Uric Acid and Acute Kidney Injury in the Critically Ill

Anand Srivastava*, Ragnar Palsson, David E. Leaf, Angelica Higuera, Margaret E. Chen, Polly Palacios, Rebecca M. Baron, Venkata Sabbisetti, Andrew N. Hoofnagle, Sucheta M. Vaingankar, Paul M. Palevsky, Sushrut S. Waikar

*Corresponding author for this work

Research output: Contribution to journalArticle


Rationale & Objective: Uric acid is excreted by the kidney and accumulates in acute kidney injury (AKI). Whether higher plasma uric acid level predisposes to AKI or its complications is not known. Study Design: Prospective observational cohort study. Setting & Participants: 2 independent cohorts of critically ill patients: (1)208 patients without AKI admitted to the intensive care unit (ICU)at Brigham & Women's Hospital between October 2008 and December 2016; and (2)250 participants with AKI requiring renal replacement therapy (RRT)who had not yet initiated RRT enrolled in the Acute Renal Failure Trial Network (ATN)Study. Exposure: Plasma uric acid level upon ICU admission and before RRT initiation in the ICU and ATN Study cohorts, respectively. Outcomes: Incident AKI and 60-day mortality in the ICU and ATN Study cohorts, respectively. Analytical Approach: Logistic regression models were used to test the association of plasma uric acid level with incident AKI and 60-day mortality. Results: In the ICU cohort, median plasma uric acid level was 4.7 (interquartile range [IQR], 3.6-6.4)mg/dL, and 40 patients (19.2%)developed AKI. Higher plasma uric acid levels associated with incident AKI, but this association was confounded by serum creatinine level and was not significant after multivariable adjustment (adjusted OR per doubling of uric acid, 1.50; 95% CI, 0.80-2.81). In the ATN Study cohort, median plasma uric acid level was 11.1 (IQR, 8.6–14.2)mg/dL, and 125 participants (50.0%)died within 60 days. There was no statistically significant association between plasma uric acid levels and 60-day mortality in either unadjusted models or after multivariable adjustment for demographic, severity-of-illness, and kidney-specific covariates (adjusted OR per doubling of uric acid, 1.15; 95% CI, 0.71-1.86). Limitations: Heterogeneity of ICU patients. Conclusions: Plasma uric acid levels upon ICU admission or before RRT initiation are not independently associated with adverse clinical outcomes in critically ill patients.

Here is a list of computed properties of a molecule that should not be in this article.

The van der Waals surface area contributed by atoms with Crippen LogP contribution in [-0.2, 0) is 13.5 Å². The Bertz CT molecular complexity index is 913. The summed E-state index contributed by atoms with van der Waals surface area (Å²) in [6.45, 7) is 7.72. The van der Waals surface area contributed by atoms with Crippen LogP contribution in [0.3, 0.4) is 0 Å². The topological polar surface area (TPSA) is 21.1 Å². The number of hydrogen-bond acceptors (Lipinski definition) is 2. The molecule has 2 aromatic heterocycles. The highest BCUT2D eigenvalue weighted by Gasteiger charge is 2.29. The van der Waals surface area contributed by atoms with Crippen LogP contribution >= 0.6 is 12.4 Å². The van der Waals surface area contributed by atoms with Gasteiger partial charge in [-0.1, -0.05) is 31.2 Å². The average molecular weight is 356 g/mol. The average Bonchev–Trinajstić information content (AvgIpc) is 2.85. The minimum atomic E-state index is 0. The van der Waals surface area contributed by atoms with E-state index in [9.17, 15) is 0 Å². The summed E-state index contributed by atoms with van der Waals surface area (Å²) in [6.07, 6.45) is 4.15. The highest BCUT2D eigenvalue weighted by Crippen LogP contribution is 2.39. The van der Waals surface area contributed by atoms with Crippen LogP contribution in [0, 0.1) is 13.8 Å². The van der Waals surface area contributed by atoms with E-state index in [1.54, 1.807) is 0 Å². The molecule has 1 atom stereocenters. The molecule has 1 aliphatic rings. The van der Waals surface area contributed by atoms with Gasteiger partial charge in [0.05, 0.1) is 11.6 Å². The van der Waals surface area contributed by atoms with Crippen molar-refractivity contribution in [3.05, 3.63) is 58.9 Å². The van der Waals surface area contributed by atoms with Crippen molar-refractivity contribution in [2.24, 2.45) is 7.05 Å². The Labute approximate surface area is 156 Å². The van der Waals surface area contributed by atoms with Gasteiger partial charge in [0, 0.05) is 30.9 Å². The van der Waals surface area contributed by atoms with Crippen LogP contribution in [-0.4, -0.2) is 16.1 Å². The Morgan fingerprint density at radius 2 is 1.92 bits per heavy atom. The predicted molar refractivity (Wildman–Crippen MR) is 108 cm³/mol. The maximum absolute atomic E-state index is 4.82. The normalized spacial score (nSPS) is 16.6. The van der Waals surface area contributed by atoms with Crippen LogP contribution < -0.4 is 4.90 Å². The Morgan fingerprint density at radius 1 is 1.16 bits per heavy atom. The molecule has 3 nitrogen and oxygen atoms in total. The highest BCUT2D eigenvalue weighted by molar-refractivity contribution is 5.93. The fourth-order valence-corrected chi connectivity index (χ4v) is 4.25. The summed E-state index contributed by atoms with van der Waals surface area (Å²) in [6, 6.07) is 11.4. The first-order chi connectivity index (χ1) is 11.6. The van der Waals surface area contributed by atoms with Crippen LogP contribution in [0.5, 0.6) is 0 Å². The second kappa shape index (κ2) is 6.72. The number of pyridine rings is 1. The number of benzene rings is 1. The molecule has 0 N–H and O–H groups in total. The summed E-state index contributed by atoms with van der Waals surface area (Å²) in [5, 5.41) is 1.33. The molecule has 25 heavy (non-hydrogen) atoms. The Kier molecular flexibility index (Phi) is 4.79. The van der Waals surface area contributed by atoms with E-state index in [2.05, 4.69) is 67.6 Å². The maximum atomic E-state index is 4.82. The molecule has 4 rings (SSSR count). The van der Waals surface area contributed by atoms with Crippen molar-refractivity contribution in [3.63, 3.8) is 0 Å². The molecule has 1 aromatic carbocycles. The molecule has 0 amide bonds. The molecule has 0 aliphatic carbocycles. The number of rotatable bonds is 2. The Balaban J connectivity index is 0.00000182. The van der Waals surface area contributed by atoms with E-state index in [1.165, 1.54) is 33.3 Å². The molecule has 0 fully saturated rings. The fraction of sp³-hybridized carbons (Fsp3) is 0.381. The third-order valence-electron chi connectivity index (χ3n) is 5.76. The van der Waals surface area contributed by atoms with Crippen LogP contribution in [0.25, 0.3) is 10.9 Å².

Original languageEnglish (US)
Pages (from-to)21-30
Number of pages10
JournalKidney Medicine
Issue number1
StatePublished - Jan 1 2019


  • AKI
  • ICU
  • RRT
  • dialysis
  • uric acid

ASJC Scopus subject areas

  • Internal Medicine
  • Nephrology

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    Srivastava, A., Palsson, R., Leaf, D. E., Higuera, A., Chen, M. E., Palacios, P., Baron, R. M., Sabbisetti, V., Hoofnagle, A. N., Vaingankar, S. M., Palevsky, P. M., & Waikar, S. S. (2019). Uric Acid and Acute Kidney Injury in the Critically Ill. Kidney Medicine, 1(1), 21-30. https://doi.org/10.1016/j.xkme.2019.01.003